So You Want to Raise Backyard Chickens: 4 of a 5 Part Series

THE FIRST SIX WEEKS

I think that you will be utterly amazed at the pace in which these adorable little chickens grow! Don’t blink because you will miss it! Take the time to enjoy them.  They should start to develop a pecking order. Every flock has one.  By watching your flock, you will be able to determine things such as; Who eats first?  Who eats last?  Who seems like an outsider?  Who sleeps next to whom?  Who plays together?  Who is the smartest one?  Who is the fastest?  Your answers will help to determine their pecking order.  The idea of a pecking order is hardwired into every chicken from days when they had to survive in the wild.  Each chicken will have a role.  These roles are fought for or settled on depending on how the chickens jockey for position.  There is not much you can do to change it.  Once a true order is established, it should not change.   The only exception to this is if you add or subtract anyone from the flock.  Of note, roosters are not part of the pecking order.  Roosters are separate from the hens in this manner.  If you have more than one rooster, there will be an alpha rooster and the other will be submissive to him.  They may fight now and then and sometimes it is deadly.  The rooster’s role is to be a protector of the flock and to fertilize eggs.  If a predator attacks, it is the rooster that will sacrifice himself for the sake of the girls.

Chickens Coop Care Eggs Health Issues Predators Seasonal Care

So You Want to Raise Backyard Chickens: 3 of a 5 Part Series

THE ART OF CHICKEN HOMEMAKING/ CREATING A BROODER

As the arrival of your chicks quickly approaches, you will need to create a brooder.  This will be their home for about the next 6 weeks.  For their first week of life, the chicks will need the brooder temperature to be about 95 degrees F.  This is maintained by your heat lamp.  As each week passes, the temperature is lowered by 5 degrees until you reach the outdoor equivalent or they are fully feathered.  When we had our chicks delivered in June, temperatures were already in the 70s outside.  At six weeks of age, they transitioned outside.   Our mid-July temperatures were in the mid-eighties at that point.  We only used the heat lamp with the 250 watt bulb for about 2 weeks.  After that, I used a regular household light bulb of various wattages in the heat lamp.  Some people create brooders in their bathtubs, living space, or sheds.  Just remember that chickens are messy, sometimes stinky and produce dust in this stage.  Thus, we set our brooder up in the garage.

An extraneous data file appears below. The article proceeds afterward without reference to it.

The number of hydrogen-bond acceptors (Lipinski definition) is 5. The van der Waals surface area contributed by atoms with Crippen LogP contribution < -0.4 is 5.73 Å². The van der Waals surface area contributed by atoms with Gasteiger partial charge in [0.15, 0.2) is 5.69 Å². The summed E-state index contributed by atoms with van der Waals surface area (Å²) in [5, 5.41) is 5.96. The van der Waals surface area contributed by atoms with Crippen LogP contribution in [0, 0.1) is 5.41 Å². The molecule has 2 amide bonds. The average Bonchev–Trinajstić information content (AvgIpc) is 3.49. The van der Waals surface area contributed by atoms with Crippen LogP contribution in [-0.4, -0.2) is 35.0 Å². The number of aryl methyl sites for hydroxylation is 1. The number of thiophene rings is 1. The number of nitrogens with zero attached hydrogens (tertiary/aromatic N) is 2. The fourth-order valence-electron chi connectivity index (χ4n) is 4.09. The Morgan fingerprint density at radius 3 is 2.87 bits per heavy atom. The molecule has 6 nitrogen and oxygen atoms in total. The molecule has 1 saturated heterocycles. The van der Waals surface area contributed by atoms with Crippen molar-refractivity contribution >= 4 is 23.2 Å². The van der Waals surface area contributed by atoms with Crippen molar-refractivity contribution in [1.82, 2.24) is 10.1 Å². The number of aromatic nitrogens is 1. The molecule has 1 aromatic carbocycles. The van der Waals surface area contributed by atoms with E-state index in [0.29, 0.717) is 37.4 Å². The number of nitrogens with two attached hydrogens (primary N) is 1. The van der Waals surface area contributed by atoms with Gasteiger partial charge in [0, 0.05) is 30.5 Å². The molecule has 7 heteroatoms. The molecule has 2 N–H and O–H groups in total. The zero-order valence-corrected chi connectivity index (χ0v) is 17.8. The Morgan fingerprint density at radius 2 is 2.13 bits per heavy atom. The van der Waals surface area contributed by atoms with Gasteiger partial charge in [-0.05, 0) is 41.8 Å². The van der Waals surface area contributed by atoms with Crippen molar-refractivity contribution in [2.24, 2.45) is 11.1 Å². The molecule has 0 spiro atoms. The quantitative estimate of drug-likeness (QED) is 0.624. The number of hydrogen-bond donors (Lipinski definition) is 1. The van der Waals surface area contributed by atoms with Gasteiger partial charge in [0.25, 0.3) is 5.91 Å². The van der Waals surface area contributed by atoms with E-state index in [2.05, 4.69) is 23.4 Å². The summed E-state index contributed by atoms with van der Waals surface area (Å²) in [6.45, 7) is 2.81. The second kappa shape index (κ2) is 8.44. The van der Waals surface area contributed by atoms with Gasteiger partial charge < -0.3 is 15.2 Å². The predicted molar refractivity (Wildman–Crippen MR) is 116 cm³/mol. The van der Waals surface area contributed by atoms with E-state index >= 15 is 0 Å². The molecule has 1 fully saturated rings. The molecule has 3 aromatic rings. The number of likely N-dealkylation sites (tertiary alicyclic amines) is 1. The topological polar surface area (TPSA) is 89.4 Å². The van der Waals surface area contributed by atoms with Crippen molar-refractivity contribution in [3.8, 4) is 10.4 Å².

Chickens Health Issues

Got Mites?

A nice clean coop, hopefully mite free

Well apparently I did!  I cleaned out the coop yesterday.  While scraping out the nooks and crannies, I saw two areas of red mites, about 20 in each spot.  It took me a little while to recognize what they were.  They were so tiny and microscopic.  I could only tell they were mites because they were crawling.  Apparently, mites like to hide out in the dark corners of the coops.  At night when the chickens come in to roost, the mites crawl up the chickens’ legs and bite them.  Aside from driving the chickens crazy, they made me go nuts.

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So You Want to Raise Backyard Chickens: 2 of a 5 Part Series

Storey-KGTKC-MCaughey-photo11-1wp

GOING SHOPPING